GAINESVILLE, Fla. — As Florida defensive coordinator Geoff Collins arrived for his appearance on “Gator Talk” on Thursday night inside Piesanos Pints & Pies, he was introduced on the live radio show and let the crowd and those listening at home know the luster of that title hasn’t worn off one bit for him.
“Driving over listening to Coach Mac on the radio, you guys said that and that just got me excited — University of Florida defensive coordinator. It’s a dream come true,” Collins said.
Especially this week.
“I grew up, the Florida-Georgia game was a national holiday in my house growing up,” he said.
Collins, who is from Conyers, Ga., had a memorable debut in the annual rivalry game last year, helping coach the Gators to a dominant 27-3 win as his defense held the Bulldogs to 69 rushing yards and 223 total offensive yards.
The challenge is a little more interesting this time with the addition of Georgia freshman quarterback Jacob Eason — whom Gators head coach Jim McElwain proclaimed as “the future of the SEC” — and the return of star running back Nick Chubb, who missed the game last season after tearing several ligaments in his knee.
Eason, rated the No. 2 pro-style quarterback in his recruiting class according to the 247sports composite, has been up and down in his rookie season. He has a pair of 300-yard passing games, including 346 his last time out against Vanderbilt, but in the previous game he was held to 5-of-17 passing for just 29 yards, 1 touchdown and 1 interception at South Carolina.
“The big thing they do is they get the ball out of his hand quick, they do a great job in protection, they’ve got fast receivers and they’ve got a quick guy at the slot so they make the package very accessible for him to have some success,” Collins said. “But for them it all starts with the running game, so we’ve got to do a great job stopping that.”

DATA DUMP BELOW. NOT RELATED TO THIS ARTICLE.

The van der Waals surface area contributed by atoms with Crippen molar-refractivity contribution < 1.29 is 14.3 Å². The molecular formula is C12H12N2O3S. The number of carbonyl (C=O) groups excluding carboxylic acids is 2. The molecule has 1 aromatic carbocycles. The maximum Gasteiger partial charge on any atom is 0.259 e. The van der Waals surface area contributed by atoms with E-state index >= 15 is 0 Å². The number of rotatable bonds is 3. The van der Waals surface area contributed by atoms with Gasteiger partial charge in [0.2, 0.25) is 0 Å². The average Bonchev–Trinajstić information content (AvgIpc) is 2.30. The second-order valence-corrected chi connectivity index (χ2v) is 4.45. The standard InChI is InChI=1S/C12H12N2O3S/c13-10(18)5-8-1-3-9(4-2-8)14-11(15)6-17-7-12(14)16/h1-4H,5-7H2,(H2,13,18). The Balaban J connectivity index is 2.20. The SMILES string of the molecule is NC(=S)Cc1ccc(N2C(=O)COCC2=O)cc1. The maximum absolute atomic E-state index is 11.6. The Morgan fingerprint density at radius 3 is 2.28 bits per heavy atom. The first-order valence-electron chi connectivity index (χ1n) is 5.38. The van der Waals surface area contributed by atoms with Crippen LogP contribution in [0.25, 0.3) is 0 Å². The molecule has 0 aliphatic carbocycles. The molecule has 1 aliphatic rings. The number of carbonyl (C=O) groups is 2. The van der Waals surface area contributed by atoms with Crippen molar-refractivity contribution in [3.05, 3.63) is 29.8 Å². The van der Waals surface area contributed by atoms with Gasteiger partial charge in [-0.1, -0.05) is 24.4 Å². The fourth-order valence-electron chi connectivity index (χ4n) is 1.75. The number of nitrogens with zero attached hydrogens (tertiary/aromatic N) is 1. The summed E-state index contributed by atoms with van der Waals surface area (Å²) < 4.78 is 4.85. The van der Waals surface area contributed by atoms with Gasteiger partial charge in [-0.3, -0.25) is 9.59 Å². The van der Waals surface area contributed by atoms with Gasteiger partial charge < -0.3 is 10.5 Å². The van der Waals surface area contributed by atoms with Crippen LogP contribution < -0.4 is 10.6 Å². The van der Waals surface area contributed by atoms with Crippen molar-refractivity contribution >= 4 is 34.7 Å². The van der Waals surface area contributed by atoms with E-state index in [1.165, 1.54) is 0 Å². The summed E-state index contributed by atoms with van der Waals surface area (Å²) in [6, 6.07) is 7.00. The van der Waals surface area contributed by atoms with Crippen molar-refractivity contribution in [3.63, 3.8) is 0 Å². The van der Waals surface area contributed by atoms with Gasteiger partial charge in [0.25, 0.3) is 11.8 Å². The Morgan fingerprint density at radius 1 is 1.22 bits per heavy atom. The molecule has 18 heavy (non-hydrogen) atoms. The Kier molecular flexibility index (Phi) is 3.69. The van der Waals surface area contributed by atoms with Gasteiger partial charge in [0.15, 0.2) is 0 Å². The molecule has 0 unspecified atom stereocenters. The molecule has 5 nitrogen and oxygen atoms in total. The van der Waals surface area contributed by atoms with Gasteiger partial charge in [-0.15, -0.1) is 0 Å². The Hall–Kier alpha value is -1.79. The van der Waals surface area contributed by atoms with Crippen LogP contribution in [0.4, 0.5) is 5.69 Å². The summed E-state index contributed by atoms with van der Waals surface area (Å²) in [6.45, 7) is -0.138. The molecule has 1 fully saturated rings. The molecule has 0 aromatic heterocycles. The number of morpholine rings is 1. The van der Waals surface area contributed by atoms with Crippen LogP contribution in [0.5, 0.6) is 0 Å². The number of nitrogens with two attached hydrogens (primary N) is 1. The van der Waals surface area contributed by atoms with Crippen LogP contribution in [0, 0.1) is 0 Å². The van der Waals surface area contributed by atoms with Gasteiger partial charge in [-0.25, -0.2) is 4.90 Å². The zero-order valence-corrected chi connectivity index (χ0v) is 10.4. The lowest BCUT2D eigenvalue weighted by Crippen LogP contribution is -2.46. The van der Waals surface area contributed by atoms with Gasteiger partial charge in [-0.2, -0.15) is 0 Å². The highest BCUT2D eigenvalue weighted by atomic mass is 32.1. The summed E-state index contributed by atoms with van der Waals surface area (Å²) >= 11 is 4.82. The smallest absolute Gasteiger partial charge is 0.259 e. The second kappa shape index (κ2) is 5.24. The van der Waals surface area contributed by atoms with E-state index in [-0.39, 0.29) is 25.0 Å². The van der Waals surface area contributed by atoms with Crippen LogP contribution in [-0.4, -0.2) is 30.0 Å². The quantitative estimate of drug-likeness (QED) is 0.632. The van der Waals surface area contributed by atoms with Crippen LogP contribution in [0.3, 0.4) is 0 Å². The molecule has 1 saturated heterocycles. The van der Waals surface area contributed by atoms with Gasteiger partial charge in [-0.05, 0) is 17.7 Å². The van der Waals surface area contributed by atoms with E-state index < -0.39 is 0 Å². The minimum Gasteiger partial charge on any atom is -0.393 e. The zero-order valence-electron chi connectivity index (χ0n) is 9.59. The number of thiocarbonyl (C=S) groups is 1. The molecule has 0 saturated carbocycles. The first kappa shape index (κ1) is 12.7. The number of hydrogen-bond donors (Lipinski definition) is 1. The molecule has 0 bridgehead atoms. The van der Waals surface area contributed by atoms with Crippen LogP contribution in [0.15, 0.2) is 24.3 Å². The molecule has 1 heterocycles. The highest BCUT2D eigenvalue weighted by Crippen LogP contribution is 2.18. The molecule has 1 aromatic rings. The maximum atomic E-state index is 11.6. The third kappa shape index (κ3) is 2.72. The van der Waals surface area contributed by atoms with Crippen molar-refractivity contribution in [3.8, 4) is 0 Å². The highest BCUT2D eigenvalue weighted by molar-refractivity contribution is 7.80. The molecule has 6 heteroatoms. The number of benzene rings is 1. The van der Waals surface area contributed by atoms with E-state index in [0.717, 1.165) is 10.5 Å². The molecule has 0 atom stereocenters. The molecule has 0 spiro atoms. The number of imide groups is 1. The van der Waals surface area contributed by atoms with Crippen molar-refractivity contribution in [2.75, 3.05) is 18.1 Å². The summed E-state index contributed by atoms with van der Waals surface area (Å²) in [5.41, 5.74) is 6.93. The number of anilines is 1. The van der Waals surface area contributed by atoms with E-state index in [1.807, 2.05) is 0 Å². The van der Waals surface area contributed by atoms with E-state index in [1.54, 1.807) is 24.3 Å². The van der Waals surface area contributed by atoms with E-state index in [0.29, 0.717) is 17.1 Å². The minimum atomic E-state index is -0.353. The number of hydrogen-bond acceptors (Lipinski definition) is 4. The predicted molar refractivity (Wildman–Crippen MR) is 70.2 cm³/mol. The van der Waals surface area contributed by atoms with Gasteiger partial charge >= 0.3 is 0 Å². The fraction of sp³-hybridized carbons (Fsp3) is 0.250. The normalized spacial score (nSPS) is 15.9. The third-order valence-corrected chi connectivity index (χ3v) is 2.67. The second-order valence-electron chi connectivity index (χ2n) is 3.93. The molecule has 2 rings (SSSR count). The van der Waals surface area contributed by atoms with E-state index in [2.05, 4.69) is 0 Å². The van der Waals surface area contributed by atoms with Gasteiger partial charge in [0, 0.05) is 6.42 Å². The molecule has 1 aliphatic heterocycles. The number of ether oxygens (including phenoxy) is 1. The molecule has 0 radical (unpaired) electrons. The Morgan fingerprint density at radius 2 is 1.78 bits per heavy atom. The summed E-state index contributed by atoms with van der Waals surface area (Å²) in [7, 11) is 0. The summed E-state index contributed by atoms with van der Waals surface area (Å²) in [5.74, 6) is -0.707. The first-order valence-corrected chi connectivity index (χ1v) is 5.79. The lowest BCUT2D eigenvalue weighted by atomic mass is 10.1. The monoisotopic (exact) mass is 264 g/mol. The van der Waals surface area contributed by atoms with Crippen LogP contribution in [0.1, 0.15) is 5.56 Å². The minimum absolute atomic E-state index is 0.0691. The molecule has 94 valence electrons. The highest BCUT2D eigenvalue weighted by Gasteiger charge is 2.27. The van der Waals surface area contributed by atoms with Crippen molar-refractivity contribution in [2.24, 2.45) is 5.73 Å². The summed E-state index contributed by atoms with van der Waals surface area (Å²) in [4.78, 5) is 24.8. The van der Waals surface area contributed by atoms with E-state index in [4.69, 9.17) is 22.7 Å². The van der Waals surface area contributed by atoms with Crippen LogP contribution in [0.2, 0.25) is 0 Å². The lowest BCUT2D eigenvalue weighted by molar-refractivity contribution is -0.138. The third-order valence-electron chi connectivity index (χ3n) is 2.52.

Chubb, though, hasn’t quite looked like his pre-injury self. After rushing for 1,547 yards and 14 touchdowns as a freshman in 2014 and 747 yards and 7 touchdowns in six games last season before getting hurt, he has tallied 586 yards and 5 touchdowns in seven games so far this fall. And 222 of those yards came in the season opener against North Carolina.
Chubb has only topped 80 rushing yards in one game since, though he was limited by an ankle injury for part of that stretch. Meanwhile, Georgia has also gotten production from fellow junior Sony Michel (358 rushing yards, 1 TD) and freshman Brian Herrien (341-3).
“Coach Mac and the rest of the staff all week has been emphasizing it starts up front,” Collins said. “The d-line that we’ve been talking about, it starts with them, fitting their gaps, using great technique, effort, pad level, and then our skill guys running to the ball the way they do. But there’s no doubt (the Bulldogs) are very talented.”
There’s also no doubt about Florida’s defensive talent.
Collins and his stable of playmakers have the Gators ranked second nationally in fewest yards allowed (252.5 per game) and points allowed (12.0 per game).
So far that’s better than the 2015 team, which finished the season ranked eighth nationally in allowing 310.2 yards per game and 11th in scoring defense at 18.3 points per game.
During their joint appearance on “Gator Talk” on Thursday night, McElwain said Collins had gotten on his radar a few years earlier as a potential defensive coordinator hire for him at some point. And he was happy to lure him away from Mississippi State when he got the Gators’ head coaching job before last season.
“Geoff’s one of those guys that we crossed paths at one of our stops and from that moment on I knew when I had that opportunity he was a guy I was going to try to get,” McElwain said. “I can remember making that phone call to him and he said, ‘Coach, I’ll be there.’ I said, ‘Hold on now, I’m not even there yet.'”
That drew a laugh from the dais and the crowd.
As for the task at hand, Collins said he doesn’t think his players get caught up in those numbers. It’s a daily process and focus that has served them well, and Georgia is the next step.
“I think that the focus that Coach Mac has instilled in our entire program is just winning the now, staying in the moment and I don’t think our guys talk about it,” Collins said. “They talk about high expectations, they talk about playing great defense, they talk about running to the ball, tackling, all those things are part of playing great defense. The end result is whatever, but it’s the process that we take daily, running to the football, tackling, improving our fundamentals and just the mindset that we don’t worry about scoreboard, we don’t really worry about (the) opponent — we just worry about taking care of our business on a daily basis and that kind of filters throughout the entire program.”